The user control buttons 208 can comprise a plurality of “push button” switches. In the preferred embodiment, the switches are all momentary single pole, single throw (SPST) type based on a pressure sensitive membrane switch technology. At least one button can be used to control the power state of the data collection unit.
 The battery 209 powering the data collection unit 200 can be relatively inexpensive, such as a 1.5 volt “AAA” battery.
 At the conclusion of the testing period (i.e. after the capsule has passed through the patient's entire gastrointestinal tract) the data collected by the data collection unit 200 can be uploaded via an electronic connection, data line or over an internet connection to the central processing center 500 (FIG. 1), or the stored data can be delivered physically by common carrier to a desired location. The data can be transferred to the central processing center 500 directly by the patient (e.g. through an Internet connection or modem connection via a Personal Computer located in the home) or can be transferred by a remote collection and communication facility operated by an agent such as a pharmacy, clinic or physician's office.
 Central Processing Center:
 The Central Processing Center 500 can be composed of a plurality of substantially identical computing, communication and operator interface resources. The core of the resource pool can be an Internet Server. One or more Internet Server can have a plurality of modems connected to a plurality of telephone subscriber network assets. One or more Internet Server 501 can be dedicated to maintaining the database of capsule and data collection unit serial numbers, physician identification numbers and associated physician information, test performed tests analyzed and billing status. For diagnostic purposes, each Internet Server can be selectively connected to an operator interface unit composed of a plurality of display screens, a keyboard, and pointing device.
 When data is communicated to the central processing center 500, it can be processed with a series of data analysis techniques that are used to assess the time sequence of differentiator outputs to identify suspicious data regions. Once analyzed, the capsule serial number is matched with a database of patients, physicians, capsule serial numbers, and procedure type to determine diagnostic report type and electronic address for delivery of electronic reports. If a database match is found, the report is finalized and delivered in a secure, encrypted fashion to the electronic address on record.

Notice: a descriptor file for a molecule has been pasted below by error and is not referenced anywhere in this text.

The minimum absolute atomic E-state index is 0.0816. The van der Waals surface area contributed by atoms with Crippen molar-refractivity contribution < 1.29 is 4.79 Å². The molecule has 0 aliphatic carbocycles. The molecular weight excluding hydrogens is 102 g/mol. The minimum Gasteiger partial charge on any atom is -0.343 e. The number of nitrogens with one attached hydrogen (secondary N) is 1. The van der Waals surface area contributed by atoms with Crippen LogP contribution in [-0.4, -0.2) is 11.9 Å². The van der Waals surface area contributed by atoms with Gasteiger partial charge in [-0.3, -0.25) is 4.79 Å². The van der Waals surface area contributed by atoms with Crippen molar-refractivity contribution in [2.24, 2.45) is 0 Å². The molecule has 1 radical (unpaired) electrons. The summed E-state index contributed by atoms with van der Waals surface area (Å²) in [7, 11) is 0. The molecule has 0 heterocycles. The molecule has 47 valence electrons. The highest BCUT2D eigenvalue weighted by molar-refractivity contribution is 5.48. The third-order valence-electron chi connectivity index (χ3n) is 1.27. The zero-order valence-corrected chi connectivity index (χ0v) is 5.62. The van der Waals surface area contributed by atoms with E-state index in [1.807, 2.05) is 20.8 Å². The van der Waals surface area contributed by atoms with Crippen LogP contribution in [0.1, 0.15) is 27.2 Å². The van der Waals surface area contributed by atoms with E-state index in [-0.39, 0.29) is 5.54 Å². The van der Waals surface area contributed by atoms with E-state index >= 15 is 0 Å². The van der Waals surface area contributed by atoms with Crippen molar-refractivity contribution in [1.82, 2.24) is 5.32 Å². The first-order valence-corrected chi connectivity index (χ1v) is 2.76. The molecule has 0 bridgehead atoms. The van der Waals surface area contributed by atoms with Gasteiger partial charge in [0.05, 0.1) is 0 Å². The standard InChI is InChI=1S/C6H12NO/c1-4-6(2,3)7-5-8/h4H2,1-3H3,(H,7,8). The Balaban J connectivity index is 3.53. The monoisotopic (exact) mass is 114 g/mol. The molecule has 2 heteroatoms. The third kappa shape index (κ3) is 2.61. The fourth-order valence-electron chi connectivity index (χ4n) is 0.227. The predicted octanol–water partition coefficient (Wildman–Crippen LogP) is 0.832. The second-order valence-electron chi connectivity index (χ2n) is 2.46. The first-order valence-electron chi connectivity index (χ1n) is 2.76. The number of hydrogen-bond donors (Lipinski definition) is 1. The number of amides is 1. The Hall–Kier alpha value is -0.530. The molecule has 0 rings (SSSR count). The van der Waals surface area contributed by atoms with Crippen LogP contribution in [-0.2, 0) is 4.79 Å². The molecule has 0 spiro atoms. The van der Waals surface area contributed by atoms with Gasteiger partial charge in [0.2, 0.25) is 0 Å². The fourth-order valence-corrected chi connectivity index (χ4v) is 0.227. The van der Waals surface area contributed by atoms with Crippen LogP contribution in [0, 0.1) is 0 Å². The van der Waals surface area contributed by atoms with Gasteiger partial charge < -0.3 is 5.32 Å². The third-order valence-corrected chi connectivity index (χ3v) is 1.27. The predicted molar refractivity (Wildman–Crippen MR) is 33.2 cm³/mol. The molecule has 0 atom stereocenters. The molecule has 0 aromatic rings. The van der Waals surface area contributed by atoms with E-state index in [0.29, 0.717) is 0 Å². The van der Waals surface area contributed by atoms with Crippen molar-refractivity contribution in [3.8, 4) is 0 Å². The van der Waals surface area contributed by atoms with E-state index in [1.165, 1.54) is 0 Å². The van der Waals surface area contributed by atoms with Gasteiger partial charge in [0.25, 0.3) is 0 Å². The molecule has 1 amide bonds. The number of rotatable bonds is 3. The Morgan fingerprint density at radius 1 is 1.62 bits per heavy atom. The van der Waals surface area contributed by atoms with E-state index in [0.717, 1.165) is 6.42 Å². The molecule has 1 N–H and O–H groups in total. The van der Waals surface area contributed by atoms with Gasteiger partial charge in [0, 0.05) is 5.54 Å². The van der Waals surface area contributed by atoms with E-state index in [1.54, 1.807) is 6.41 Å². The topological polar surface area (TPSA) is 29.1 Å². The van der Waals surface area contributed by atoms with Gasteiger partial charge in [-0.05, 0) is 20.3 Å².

Physician Workstation:
 Referring to FIG. 6, a physician workstation and analysis system 400 can also be employed. The physician workstation can be based on a standard personal or office computer 401. A capsule interface unit 402 can be provided. For a radiolabeled MAb material 300 (FIG. 1), the interface unit 402 can include a capsule receptacle 403 for receiving the capsule 100 enclosed in protective package 160; a vial receptacle 404 for receiving the marker vial 300 containing the radiolabeled Mab material (shown in FIG. 1); a built-in version of the patient data collection unit 405; and a socket 406 to accept the cable from or directly plug into a Patient Data Collection unit 200. The interface unit 402 can also include an internal communication system such that all components (the capsule 100, vial 300, and data collection unit 200) can be secured in the correct sockets to download the data from the interface unit 402 into the computer 401.
 The interface unit 402 can further include one or more barcode readers 410 therein. Barcode reader 410 can be used to read one or more serial numbers on capsule 100, vial 300, and/or data collection unit 200. Barcode readers are well known in the art and one of many suitable barcode readers may be used in interface unit 402.
 Computer 401, which can be, but is not limited to, a PC or MAC computer, a workstation computer, or a palm pilot, includes a connection port 412, a user interface 414, and a monitor 416. The connection port 412, which helps connect interface unit 402 to computer 401, can send and receive data to and from capsule 100, vial 300, and/or data collection 200 via interface unit 402. The data sent to computer 401 can be encrypted for security measures. User interface 414 allows a user to enter information into computer 401 and can be, but is not limited to, a standard keyboard or mouse. Computer 401 runs on an operating system, such as, for example, Windows, UNIX, MacOS, Linux, Palm OS, among others. Computer 401 further includes at least one software program loaded on it used to analyze and communicate with the interface unit 402 including capsule 100, vial 300, and data collection 200. The software program, which can be written in computer languages, such as, for example, Java, C++, Visual Basic, among others, can include a Graphical User Interface used to graph the data received from the capsule 100, vial 300, and data collection 200. The software program can further include a decryption code used to decode any encrypted data sent from the interface unit 402.
 The interface unit 402 can be connected to the computer 401 via any one of a number of standard computer peripheral methods such as, but not limited to; an RS232 serial interface, an IEEE1394 or USB interface, via an ethernet cable or phone line over the Internet or a Local Area Network, a parallel printer-like data interface, a fiber optic interface, a custom PCI card interface, or an infrared or RF interface. The software program in the computer 401 can also be used to facilitate operation of the interface unit 402.
 Functions that can be provided by the workstation 400 include but are not necessarily limited to 1) verify the operability of the capsule 100; 2) verify the operability of the data collection unit 200; 3) verify the activity level of the differentiator (such as a radio-labeled MAb embodiment); 4) program patient, physician and test type information into the data collection unit 200; 5) communicate, via a secure, encrypted data method, with the data collection facility 500 the name and ID of the physician and patient, the serial numbers of the capsule and the data collection unit, type of test requested and administered, and time of injection.